The blockchain stores information across millions of personal computers across the world, recording transactions in real-time. With the blockchain you can’t rub out any transactions, you can only add. So if you want to reverse a transaction you have to do it again in reverse. No one can go in and change a transaction. Everyone can see what is being done so it’s impossible to commit fraud on it (at least that’s the theory).
There’s a nice two-minute explanation of what blockchain is here, if you’d like to know more:
and it helps to know about ‘nodes’
…a bit anyway.
Nodes are essentially hardware that store the blockchain. So your computer – should you choose to be a miner – is a node. It’s supposed to store the entire blockchain (and that’s a lot of GB by the way) and it has to verify the blocks of information as they are added.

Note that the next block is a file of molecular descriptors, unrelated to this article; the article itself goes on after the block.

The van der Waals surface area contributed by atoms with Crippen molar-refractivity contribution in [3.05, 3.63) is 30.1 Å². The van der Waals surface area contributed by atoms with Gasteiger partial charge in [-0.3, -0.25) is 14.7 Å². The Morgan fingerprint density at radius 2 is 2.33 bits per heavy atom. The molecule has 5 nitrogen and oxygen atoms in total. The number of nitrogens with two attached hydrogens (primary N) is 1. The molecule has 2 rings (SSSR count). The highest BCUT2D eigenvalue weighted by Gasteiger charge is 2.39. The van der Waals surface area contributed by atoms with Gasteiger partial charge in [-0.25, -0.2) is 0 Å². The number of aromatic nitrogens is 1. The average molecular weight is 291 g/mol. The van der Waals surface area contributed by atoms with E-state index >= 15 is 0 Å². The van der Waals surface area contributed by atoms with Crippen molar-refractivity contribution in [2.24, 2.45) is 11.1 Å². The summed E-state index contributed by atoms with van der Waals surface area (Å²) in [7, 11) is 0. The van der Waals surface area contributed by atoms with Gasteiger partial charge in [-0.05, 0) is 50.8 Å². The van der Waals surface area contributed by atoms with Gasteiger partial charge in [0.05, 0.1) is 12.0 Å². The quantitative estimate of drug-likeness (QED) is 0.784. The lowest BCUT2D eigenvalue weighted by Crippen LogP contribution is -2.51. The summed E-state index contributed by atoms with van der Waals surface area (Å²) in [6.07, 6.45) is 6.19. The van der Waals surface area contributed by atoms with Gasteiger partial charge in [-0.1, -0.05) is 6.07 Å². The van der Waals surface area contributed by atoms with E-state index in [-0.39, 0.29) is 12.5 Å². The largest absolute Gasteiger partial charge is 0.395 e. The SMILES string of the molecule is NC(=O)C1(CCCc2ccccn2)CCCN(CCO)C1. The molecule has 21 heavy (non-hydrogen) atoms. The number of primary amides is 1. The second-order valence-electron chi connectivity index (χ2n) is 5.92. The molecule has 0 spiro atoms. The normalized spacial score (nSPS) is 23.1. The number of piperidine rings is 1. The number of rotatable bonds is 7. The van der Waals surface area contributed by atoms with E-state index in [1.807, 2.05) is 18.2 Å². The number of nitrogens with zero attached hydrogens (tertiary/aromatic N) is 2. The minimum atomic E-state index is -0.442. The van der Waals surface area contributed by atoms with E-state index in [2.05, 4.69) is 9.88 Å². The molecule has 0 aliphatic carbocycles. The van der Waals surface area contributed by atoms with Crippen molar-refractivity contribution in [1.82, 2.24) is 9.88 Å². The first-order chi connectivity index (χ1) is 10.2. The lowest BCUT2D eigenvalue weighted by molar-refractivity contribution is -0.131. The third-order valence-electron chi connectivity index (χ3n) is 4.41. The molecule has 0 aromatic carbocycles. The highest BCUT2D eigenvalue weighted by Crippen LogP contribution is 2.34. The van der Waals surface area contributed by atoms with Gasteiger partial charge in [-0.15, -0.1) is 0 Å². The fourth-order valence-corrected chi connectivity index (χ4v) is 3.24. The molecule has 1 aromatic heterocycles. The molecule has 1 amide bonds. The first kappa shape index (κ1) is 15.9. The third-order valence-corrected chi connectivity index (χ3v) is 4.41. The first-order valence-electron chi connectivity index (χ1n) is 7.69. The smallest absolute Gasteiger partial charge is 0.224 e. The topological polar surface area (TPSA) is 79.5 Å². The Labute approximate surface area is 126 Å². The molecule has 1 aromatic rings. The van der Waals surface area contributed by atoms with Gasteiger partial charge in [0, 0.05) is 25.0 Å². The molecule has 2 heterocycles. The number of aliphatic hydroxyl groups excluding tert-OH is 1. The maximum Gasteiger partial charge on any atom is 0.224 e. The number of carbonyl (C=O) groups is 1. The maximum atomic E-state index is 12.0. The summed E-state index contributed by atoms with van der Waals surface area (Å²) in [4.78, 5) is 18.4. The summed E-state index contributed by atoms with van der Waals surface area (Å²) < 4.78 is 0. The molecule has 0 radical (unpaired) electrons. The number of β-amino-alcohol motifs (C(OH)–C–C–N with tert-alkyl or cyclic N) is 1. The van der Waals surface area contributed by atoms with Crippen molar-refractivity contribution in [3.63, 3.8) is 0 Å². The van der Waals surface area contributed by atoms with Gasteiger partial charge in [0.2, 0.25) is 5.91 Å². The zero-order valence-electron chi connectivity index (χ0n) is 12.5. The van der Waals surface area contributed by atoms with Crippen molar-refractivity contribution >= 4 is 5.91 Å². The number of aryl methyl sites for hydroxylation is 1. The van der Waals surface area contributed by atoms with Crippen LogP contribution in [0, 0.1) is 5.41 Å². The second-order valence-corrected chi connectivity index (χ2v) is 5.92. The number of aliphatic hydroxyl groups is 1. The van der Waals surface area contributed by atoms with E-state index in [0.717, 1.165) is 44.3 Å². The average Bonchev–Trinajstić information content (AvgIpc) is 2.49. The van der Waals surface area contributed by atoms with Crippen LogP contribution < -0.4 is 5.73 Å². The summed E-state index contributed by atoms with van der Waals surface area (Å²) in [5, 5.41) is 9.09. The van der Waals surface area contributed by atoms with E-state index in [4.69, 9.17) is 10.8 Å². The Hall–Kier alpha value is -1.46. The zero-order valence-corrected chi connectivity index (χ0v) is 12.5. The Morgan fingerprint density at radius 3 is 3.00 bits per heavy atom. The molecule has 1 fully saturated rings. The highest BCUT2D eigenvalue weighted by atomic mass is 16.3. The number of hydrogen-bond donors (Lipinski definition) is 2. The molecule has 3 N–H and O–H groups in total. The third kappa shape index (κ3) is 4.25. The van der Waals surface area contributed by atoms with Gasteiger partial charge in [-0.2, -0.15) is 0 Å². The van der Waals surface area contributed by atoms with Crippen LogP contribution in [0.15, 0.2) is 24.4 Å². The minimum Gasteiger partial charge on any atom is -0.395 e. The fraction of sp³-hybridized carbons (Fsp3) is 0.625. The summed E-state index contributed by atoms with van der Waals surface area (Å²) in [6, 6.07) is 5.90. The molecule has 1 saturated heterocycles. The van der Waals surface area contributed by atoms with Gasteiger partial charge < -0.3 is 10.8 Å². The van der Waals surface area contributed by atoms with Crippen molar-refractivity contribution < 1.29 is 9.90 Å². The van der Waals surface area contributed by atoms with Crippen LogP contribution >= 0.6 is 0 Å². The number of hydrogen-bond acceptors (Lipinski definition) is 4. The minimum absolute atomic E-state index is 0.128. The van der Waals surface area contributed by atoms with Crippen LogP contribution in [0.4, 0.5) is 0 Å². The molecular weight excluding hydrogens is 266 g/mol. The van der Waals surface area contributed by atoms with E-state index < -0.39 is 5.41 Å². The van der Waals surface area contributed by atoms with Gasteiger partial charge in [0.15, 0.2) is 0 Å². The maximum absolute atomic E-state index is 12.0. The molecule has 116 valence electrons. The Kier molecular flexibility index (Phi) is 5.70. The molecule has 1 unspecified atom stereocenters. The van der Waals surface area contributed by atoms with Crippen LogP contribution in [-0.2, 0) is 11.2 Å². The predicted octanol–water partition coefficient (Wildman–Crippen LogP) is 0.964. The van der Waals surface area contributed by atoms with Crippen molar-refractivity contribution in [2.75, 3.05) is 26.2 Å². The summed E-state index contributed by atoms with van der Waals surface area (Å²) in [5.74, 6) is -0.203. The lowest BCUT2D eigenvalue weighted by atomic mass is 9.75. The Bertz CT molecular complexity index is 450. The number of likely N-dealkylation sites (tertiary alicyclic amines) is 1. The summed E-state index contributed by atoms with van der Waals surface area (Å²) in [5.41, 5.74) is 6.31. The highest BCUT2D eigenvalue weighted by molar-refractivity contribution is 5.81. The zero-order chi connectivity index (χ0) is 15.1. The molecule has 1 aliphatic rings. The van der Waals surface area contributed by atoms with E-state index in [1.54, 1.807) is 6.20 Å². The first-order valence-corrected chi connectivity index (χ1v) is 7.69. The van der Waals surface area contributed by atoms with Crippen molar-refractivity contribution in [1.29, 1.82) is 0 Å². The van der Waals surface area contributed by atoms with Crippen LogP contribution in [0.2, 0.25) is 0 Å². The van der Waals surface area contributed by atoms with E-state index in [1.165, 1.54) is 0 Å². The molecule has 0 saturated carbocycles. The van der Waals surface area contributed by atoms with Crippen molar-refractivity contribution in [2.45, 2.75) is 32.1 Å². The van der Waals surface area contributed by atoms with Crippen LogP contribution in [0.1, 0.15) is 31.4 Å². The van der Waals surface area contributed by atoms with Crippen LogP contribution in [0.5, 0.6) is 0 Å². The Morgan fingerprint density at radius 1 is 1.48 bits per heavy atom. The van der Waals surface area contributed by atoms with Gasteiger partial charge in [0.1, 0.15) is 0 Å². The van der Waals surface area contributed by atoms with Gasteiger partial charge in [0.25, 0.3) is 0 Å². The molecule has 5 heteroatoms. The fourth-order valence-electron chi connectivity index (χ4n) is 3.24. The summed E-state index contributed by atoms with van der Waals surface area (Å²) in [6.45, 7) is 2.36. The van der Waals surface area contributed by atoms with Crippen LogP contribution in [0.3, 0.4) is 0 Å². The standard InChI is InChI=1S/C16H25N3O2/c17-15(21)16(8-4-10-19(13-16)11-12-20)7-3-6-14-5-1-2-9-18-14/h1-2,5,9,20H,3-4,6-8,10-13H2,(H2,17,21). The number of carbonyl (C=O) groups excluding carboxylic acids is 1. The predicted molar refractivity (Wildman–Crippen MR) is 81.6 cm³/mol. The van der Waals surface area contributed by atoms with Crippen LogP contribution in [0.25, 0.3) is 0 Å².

It’s all very energy-hungry so be warned!
Actually it could be, depending on how cheaply you can get your electricity and hardware.
I often quote the multi-billionaire investor Warren Buffett who famously said of investors that you should be “Fearful when others are greedy and greedy when others are fearful.”. In other words, be contrarian, be different. Go against the crowd. That’s usually the best way to make money.
Right now, cryptocurrencies – and Bitcoin in particular – are still looked askance by traditional investors (though less so than they used to be). You don’t hear people talking about them all the time in cities like you used to. In 2017 although they have become of interest again in the least few months. So it means that things have calmed down a bit; prices for equipment are not quite so crazy and many of the con-artists who had slid into this sector have either got bored and picked on another industry or have been found out and closed down.